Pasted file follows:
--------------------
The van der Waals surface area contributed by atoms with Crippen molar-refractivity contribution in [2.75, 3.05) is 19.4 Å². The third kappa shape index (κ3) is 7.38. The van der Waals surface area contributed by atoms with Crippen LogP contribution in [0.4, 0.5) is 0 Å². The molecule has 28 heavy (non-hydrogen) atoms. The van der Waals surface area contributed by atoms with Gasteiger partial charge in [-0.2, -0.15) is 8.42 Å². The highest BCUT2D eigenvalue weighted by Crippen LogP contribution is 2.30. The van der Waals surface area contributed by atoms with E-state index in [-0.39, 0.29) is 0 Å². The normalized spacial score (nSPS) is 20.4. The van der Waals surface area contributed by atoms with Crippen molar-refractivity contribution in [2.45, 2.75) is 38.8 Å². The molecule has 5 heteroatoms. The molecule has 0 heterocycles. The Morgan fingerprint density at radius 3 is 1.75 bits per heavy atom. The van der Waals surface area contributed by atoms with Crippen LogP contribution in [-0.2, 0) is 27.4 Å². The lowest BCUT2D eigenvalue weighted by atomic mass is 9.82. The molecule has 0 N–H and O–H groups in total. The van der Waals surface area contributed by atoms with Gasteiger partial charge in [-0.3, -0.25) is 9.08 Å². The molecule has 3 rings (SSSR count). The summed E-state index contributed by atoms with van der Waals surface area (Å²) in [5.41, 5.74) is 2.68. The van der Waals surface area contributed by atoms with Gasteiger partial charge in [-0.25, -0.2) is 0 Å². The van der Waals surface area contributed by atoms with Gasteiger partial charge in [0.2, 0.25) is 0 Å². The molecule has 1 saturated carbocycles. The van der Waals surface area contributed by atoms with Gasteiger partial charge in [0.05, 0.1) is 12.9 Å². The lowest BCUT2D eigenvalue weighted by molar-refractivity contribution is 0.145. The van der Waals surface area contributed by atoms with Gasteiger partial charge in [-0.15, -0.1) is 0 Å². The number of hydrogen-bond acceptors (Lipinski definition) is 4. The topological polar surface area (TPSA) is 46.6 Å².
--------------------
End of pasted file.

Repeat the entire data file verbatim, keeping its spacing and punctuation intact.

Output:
The van der Waals surface area contributed by atoms with Crippen molar-refractivity contribution in [2.75, 3.05) is 19.4 Å². The third kappa shape index (κ3) is 7.38. The van der Waals surface area contributed by atoms with Crippen LogP contribution in [0.4, 0.5) is 0 Å². The molecule has 28 heavy (non-hydrogen) atoms. The van der Waals surface area contributed by atoms with Gasteiger partial charge in [-0.2, -0.15) is 8.42 Å². The highest BCUT2D eigenvalue weighted by Crippen LogP contribution is 2.30. The van der Waals surface area contributed by atoms with E-state index in [-0.39, 0.29) is 0 Å². The normalized spacial score (nSPS) is 20.4. The van der Waals surface area contributed by atoms with Crippen molar-refractivity contribution in [2.45, 2.75) is 38.8 Å². The molecule has 5 heteroatoms. The molecule has 0 heterocycles. The Morgan fingerprint density at radius 3 is 1.75 bits per heavy atom. The van der Waals surface area contributed by atoms with Crippen LogP contribution in [-0.2, 0) is 27.4 Å². The lowest BCUT2D eigenvalue weighted by atomic mass is 9.82. The molecule has 0 N–H and O–H groups in total. The van der Waals surface area contributed by atoms with Gasteiger partial charge in [-0.3, -0.25) is 9.08 Å². The molecule has 3 rings (SSSR count). The summed E-state index contributed by atoms with van der Waals surface area (Å²) in [5.41, 5.74) is 2.68. The van der Waals surface area contributed by atoms with Gasteiger partial charge in [-0.25, -0.2) is 0 Å². The van der Waals surface area contributed by atoms with Gasteiger partial charge in [0.2, 0.25) is 0 Å². The molecule has 1 saturated carbocycles. The van der Waals surface area contributed by atoms with Gasteiger partial charge in [0.05, 0.1) is 12.9 Å². The lowest BCUT2D eigenvalue weighted by molar-refractivity contribution is 0.145. The van der Waals surface area contributed by atoms with Gasteiger partial charge in [-0.15, -0.1) is 0 Å². The number of hydrogen-bond acceptors (Lipinski definition) is 4. The topological polar surface area (TPSA) is 46.6 Å².